Get it? Options? I'm really too much. When a player is first added to the 40 man roster, he is given a total of three option years. While they are often referred to as options, this is a little misleading. In a given option year, a player may be sent down to the minors and recalled as often as the team pleases while only using one option. In other words, an option is a season during which the club may to move him to and from the minor leagues without exposing him to other clubs. Basically, options are another measure of control that a team has on its prospects--one that allows a club to send its prospects that need a little seasoning or are blocked at the major league level down to the minors, where they can get in some good at-bats and work on their issues. There are a couple of exceptions to this rule, however.

One of these exceptions is that a player optioned to the minor leagues may not be recalled for at least 10 days, unless the club places a player from the 25 man active roster on the disabled list during the 10-day window, in which case the prospect may be recalled. Another is that a player with 5 years of Major League service may not be sent to the minor leagues on an optional assignment without his consent. Thus, teams don't have options on some arbitration eligible players due to their service time, as well as all players eligible for free agency. These players are usually designated for assignment, a topic that will be explored later in the waivers session. Let's just look at the prospects for now.

After his three option years are exhausted, a player is out of options. Beginning with the next season, he must clear waivers before he may be sent to the minors again.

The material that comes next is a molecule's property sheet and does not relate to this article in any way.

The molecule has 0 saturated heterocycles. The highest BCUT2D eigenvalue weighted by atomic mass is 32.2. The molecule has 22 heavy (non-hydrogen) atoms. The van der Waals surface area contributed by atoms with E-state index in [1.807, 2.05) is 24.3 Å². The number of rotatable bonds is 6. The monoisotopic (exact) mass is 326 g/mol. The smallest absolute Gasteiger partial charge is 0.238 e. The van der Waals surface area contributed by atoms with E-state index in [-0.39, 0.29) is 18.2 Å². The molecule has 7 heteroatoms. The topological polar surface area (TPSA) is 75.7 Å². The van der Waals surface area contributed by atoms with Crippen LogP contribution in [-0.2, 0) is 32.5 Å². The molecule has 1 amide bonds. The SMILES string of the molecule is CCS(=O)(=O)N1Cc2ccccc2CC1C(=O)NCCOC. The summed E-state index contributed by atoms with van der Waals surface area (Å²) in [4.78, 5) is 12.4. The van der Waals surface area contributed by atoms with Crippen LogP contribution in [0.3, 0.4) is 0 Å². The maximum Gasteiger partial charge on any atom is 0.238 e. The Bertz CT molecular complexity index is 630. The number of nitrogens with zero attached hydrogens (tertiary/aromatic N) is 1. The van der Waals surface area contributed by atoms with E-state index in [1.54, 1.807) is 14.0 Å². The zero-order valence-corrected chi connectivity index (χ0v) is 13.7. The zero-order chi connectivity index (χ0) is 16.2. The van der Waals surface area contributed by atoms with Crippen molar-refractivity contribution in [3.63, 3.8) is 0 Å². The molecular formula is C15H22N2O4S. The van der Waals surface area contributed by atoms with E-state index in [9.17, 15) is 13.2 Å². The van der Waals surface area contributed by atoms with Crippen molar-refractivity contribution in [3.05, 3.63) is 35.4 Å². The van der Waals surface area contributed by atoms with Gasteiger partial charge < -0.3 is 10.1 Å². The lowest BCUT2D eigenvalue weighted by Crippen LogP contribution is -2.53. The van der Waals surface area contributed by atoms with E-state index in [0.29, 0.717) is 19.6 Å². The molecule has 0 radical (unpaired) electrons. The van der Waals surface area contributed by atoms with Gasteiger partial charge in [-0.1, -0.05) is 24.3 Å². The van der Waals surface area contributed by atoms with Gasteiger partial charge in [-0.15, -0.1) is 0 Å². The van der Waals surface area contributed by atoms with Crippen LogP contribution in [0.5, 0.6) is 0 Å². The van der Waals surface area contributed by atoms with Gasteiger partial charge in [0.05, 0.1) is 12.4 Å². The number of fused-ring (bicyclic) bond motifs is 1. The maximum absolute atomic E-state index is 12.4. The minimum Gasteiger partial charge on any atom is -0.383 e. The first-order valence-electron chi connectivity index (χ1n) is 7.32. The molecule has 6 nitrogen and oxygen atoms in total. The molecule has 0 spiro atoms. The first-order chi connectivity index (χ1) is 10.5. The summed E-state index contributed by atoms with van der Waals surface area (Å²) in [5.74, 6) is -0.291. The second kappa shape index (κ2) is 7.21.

An option year is used:

  • If a player is on the 40-man roster in spring training but optioned to the minors before the season begins. This will be the case for a number of our prospects this year, most likely including Fowler, Nelson, Rogers, and EY2.
  • If a player is sent down to the minors during the regular season--even if a player broke camp with the team, like Franklin Morales last year
  • However, an option year is NOT used:

  • If a player is not sent to the minors during a year (obviously). This includes players with options like Tulo and Francis.
  • If a player’s optional assignment(s) to the minors total less than 20 days in one season. However, this is very unlikely to happen as a minimum assignment is ten days. I'm not clear on if this rule also applies to when a player is sent to the minors immediately following Spring Training, but all indications are that it does.
  • If they are called up in September, because as I mentioned above, during September the 40 man roster is technically the active roster.